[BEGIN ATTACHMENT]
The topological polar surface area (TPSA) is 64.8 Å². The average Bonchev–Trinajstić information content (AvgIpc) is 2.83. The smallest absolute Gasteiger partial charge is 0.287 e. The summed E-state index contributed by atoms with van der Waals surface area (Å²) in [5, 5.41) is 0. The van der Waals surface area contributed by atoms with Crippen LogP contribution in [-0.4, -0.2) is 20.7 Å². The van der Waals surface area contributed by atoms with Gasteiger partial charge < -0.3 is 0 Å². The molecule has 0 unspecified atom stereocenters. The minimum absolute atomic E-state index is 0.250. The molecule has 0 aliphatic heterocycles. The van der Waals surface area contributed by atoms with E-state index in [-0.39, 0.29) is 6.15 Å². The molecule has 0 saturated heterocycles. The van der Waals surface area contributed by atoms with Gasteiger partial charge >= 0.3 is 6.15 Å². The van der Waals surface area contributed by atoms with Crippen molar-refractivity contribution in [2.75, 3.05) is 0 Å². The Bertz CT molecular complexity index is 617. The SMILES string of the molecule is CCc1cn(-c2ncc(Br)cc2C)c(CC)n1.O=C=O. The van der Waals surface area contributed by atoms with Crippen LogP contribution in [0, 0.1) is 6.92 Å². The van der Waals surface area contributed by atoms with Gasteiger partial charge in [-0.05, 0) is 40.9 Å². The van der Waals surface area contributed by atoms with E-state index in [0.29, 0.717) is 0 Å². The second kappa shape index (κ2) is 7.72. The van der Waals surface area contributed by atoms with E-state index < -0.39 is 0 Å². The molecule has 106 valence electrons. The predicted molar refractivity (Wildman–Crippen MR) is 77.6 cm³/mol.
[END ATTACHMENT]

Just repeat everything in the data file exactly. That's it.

The topological polar surface area (TPSA) is 64.8 Å². The average Bonchev–Trinajstić information content (AvgIpc) is 2.83. The smallest absolute Gasteiger partial charge is 0.287 e. The summed E-state index contributed by atoms with van der Waals surface area (Å²) in [5, 5.41) is 0. The van der Waals surface area contributed by atoms with Crippen LogP contribution in [-0.4, -0.2) is 20.7 Å². The van der Waals surface area contributed by atoms with Gasteiger partial charge < -0.3 is 0 Å². The molecule has 0 unspecified atom stereocenters. The minimum absolute atomic E-state index is 0.250. The molecule has 0 aliphatic heterocycles. The van der Waals surface area contributed by atoms with E-state index in [-0.39, 0.29) is 6.15 Å². The molecule has 0 saturated heterocycles. The van der Waals surface area contributed by atoms with Gasteiger partial charge >= 0.3 is 6.15 Å². The van der Waals surface area contributed by atoms with Crippen molar-refractivity contribution in [2.75, 3.05) is 0 Å². The Bertz CT molecular complexity index is 617. The SMILES string of the molecule is CCc1cn(-c2ncc(Br)cc2C)c(CC)n1.O=C=O. The van der Waals surface area contributed by atoms with Crippen LogP contribution in [0, 0.1) is 6.92 Å². The van der Waals surface area contributed by atoms with Gasteiger partial charge in [-0.05, 0) is 40.9 Å². The van der Waals surface area contributed by atoms with E-state index in [0.29, 0.717) is 0 Å². The second kappa shape index (κ2) is 7.72. The van der Waals surface area contributed by atoms with E-state index < -0.39 is 0 Å². The molecule has 106 valence electrons. The predicted molar refractivity (Wildman–Crippen MR) is 77.6 cm³/mol.